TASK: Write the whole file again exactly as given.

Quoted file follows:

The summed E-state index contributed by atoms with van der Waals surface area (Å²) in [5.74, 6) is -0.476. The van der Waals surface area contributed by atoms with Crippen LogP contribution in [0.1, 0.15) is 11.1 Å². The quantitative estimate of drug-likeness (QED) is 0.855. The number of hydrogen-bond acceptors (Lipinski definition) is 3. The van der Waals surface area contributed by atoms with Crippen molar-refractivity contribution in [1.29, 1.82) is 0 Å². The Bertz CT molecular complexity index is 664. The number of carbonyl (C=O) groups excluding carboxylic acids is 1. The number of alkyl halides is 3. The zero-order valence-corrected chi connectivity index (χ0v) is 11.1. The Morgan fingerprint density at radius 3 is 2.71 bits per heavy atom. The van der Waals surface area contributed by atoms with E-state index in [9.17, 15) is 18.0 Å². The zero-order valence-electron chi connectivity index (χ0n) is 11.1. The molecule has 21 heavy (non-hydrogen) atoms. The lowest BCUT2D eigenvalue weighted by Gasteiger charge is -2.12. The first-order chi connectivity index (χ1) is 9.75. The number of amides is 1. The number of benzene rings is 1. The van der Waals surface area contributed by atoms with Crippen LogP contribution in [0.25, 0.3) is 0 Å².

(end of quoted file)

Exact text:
The summed E-state index contributed by atoms with van der Waals surface area (Å²) in [5.74, 6) is -0.476. The van der Waals surface area contributed by atoms with Crippen LogP contribution in [0.1, 0.15) is 11.1 Å². The quantitative estimate of drug-likeness (QED) is 0.855. The number of hydrogen-bond acceptors (Lipinski definition) is 3. The van der Waals surface area contributed by atoms with Crippen molar-refractivity contribution in [1.29, 1.82) is 0 Å². The Bertz CT molecular complexity index is 664. The number of carbonyl (C=O) groups excluding carboxylic acids is 1. The number of alkyl halides is 3. The zero-order valence-corrected chi connectivity index (χ0v) is 11.1. The Morgan fingerprint density at radius 3 is 2.71 bits per heavy atom. The van der Waals surface area contributed by atoms with E-state index in [9.17, 15) is 18.0 Å². The zero-order valence-electron chi connectivity index (χ0n) is 11.1. The molecule has 21 heavy (non-hydrogen) atoms. The lowest BCUT2D eigenvalue weighted by Gasteiger charge is -2.12. The first-order chi connectivity index (χ1) is 9.75. The number of amides is 1. The number of benzene rings is 1. The van der Waals surface area contributed by atoms with Crippen LogP contribution in [0.25, 0.3) is 0 Å².